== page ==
‘Programme' vs 'Program': What's the Difference Between the Two?

By Carly Forsaith, updated on January 13, 2023

Is there a difference between 'programme' vs 'program'? Are both words correct? If so, what do they mean? That's what today's article will cover.

In short, both words mean the same thing. 'Program' is the preferred spelling in American English, and 'programme' is preferred in British English, except in computing contexts, where you always use 'programme.'

'Programme' vs 'Program': What's the Difference?

There's no real difference between these two words since they both mean the same thing. It's just that the spelling differs from country to country. There are many words like this in the English language, including words that end in -am / -amme.

Remember, the spelling that looks the most like how a word sounds is usually the American one. In this case, it's 'program' that's preferred in American English and 'programme' in British English.

'Program' Definition

From now on, we'll use only the spelling 'program' since we've established that both spellings mean the same thing.

For starters, it's important to note that 'program' can be both a noun and a verb.

According to Etymonline, it comes from the Greek programma meaning "a written public notice."

The noun 'program' is a schedule of activities or a lineup of acts or performers at an event. It's also a service or project designed to meet a social need.

The verb 'program' means to implement something into a program, to condition someone towards certain kinds of behavior, or to write a computer program or code.

Top Tip! When used in the computing context, the word is always spelled 'program,' whether in British or American English.

Pronunciation: How to Pronounce 'Program'

The word 'program' is spelled as follows by the International Phonetic Association:


And it sounds like this:


When to Use 'Programme' and 'Program'

Now we've established that both spellings are the same word and mean the same thing, let's take a look at some example sentences. We'll start with 'program' as a noun:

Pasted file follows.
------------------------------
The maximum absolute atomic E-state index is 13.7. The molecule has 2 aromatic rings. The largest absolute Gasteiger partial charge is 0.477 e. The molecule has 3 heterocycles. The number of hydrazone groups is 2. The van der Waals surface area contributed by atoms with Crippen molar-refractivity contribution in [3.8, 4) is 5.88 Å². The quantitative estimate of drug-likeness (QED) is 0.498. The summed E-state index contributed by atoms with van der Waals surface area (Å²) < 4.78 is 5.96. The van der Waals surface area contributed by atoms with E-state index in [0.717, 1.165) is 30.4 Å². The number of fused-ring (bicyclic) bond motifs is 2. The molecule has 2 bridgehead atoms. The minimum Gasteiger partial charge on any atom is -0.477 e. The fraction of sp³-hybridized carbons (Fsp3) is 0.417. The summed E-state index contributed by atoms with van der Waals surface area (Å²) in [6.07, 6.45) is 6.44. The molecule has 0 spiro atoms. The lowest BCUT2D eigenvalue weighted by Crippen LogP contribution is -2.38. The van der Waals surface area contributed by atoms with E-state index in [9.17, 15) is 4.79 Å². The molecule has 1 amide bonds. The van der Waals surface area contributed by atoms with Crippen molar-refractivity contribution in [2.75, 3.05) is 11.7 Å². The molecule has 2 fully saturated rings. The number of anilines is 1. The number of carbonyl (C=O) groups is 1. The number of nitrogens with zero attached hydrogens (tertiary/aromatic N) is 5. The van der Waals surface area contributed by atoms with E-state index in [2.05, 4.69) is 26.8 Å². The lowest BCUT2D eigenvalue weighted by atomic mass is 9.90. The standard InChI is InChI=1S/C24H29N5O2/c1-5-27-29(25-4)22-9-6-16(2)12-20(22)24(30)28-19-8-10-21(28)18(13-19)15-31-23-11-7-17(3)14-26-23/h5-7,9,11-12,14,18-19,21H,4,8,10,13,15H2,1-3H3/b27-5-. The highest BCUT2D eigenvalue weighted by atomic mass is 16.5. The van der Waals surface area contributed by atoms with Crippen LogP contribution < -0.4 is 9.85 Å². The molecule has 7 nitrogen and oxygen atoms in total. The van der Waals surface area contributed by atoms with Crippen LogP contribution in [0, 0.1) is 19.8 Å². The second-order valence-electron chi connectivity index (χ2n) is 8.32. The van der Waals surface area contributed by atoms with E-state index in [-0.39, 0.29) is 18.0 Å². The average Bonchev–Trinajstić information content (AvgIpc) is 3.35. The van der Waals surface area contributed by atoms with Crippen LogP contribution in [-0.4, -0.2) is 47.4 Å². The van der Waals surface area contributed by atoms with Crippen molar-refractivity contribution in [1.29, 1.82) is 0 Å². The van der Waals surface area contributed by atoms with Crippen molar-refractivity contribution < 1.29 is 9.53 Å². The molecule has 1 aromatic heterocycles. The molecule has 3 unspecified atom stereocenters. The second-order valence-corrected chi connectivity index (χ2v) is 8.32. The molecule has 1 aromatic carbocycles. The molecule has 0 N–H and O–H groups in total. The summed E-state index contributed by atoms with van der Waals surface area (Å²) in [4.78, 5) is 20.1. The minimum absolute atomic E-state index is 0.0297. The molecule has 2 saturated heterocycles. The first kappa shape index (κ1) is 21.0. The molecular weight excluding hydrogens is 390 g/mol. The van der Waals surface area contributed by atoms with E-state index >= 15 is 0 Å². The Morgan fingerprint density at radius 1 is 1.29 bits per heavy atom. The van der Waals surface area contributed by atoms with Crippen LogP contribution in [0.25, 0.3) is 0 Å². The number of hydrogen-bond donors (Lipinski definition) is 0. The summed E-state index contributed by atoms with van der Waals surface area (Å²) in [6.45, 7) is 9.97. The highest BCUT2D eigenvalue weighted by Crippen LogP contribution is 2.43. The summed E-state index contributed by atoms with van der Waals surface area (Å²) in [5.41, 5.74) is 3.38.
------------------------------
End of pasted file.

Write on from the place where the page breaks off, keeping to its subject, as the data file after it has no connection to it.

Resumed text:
We have a training program to help onboard our new interns; it starts on Monday at 9 am.

I recommend using a word program if you want to write a story.

On today's program we've got tea and coffee followed by some ice breakers.

What's the program for tomorrow evening?

We'll place you in the witness protection program so that you can't be found.

Now let's see some example sentences that use 'program' as a verb:

I've programmed my phone to switch off the blue light after sunset.

Can you program my laptop to go into sleep mode when I'm not in the office?

I can't help being a pessimist; it's been programmed into me.

Adverts are designed to program us into wanting the products.

She will program her mind to want to exercise by rewarding herself afterwards.

Top tip! "Get with the program" is a common idiom you can use to bring to someone's attention that their behavior isn't in line with what is expected of them.

The Bottom Line for 'Programme' vs 'Program'

So as you can see, 'program' and 'programme' mean the same thing. Just make sure to use 'program' if you're based in the United States and 'programme' if you're in the United Kingdom.

Visit our blog for more articles on commonly confused words and American vs British spellings.

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Written By:
Carly Forsaith
Carly Forsaith is one of the lead freelance writers for WritingTips.org. Carly is a copywriter who has been writing about the English language for over 3 years. Before that, she was a teacher in Thailand, helping people learn English as a second language. She is a total grammar nerd and spends her time spotting language errors on signs and on the internet.

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